San Diego Business Journal

General Atomics will collaborate with the engineering firm Framatome to build nuclear reactors that could be ready for market as early as the 2030s.

The helium-cooled reactors will generate 50 megawatts of electricity. The output is significantly less than the two-reactor San Onofre Nuclear Generating Station, which produced 2,200 megawatts when it was operating.

In a move that would save expenses, GA’s Fast Modular Reactor (FMR) could be built in a factory and brought to the site for final assembly. The reactors would be modular, giving operators the ability to add more reactor modules to boost plant capacity.

General Atomics is leading the development effort. The partners said they could demonstrate their design as soon as 2030, and that the design could go commercial by the middle of the decade.

“We are extremely excited to partner with Framatome to design a safe, cost-effective and scalable nuclear reactor,” said Scott Forney, president of General Atomics’ Electromagnetic Systems business. “Our two companies bring together more than 100 years of combined experience in maturing advanced nuclear technologies to help secure future U.S. clean energy needs.”

“For a clean energy future, GA-EMS is bringing together the team and technologies to realize a community-friendly, advanced nuclear plant that works seamlessly with renewables,” said Christina Back, Ph.D., vice president of Nuclear Technologies and Materials at GA-EMS. “There is strong interest across the industry in the future commercialization of the FMR. Our design will employ technologies for safe and reliable operation that can be sited virtually anywhere to expand distributed electricity generation.”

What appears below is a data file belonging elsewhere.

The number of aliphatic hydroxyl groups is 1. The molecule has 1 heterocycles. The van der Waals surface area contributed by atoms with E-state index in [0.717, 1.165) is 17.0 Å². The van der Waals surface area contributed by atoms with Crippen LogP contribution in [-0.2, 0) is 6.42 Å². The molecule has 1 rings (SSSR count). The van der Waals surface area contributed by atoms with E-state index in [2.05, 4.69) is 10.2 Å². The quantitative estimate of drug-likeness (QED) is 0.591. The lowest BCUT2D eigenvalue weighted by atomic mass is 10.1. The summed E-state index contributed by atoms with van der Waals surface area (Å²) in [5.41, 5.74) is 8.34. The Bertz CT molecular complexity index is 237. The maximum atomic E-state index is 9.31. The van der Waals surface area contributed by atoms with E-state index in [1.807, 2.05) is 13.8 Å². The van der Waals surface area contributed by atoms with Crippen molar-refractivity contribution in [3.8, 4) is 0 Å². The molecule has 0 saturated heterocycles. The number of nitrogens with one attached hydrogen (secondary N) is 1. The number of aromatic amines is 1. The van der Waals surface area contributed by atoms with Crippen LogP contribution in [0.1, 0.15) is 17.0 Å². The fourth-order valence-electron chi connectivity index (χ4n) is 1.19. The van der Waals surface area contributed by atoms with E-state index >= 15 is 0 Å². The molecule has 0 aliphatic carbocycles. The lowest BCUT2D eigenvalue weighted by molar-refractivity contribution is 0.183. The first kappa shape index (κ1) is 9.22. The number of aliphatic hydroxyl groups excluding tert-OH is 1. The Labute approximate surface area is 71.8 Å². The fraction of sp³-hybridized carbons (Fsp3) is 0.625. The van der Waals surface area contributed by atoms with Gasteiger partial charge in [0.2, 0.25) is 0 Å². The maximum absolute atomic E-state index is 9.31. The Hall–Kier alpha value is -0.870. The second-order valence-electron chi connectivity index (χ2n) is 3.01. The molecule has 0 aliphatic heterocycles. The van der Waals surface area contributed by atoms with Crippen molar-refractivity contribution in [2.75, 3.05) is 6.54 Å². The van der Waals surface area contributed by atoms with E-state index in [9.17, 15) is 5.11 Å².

GA-EMS made the announcement on Oct. 13.

Boeing Partnership Also Announced

Separately on Oct. 13, General Atomics took the wraps off of a military project that has nothing do to with nuclear technology.

GA-EMS said it plans to work with Boeing Co. (NYSE: BA) on a high-energy laser weapon system. The partners said they will jointly pursue opportunities for a 100 kilowatt-class High Energy Laser (HEL) weapon system to support a variety of air and missile defense applications. The laser would be scalable to 250-kilowatts.

“GA-EMS has made significant advancements in developing and demonstrating highly scalable laser technologies to facilitate high output power in smaller, lighter weight packages,” said Forney. “We look forward to working with Boeing to deliver a laser weapon system with capabilities designed to meet current operational requirements, while providing the flexibility and adaptability to suit emerging platform requirements supporting missions across a multi-domain battlespace.”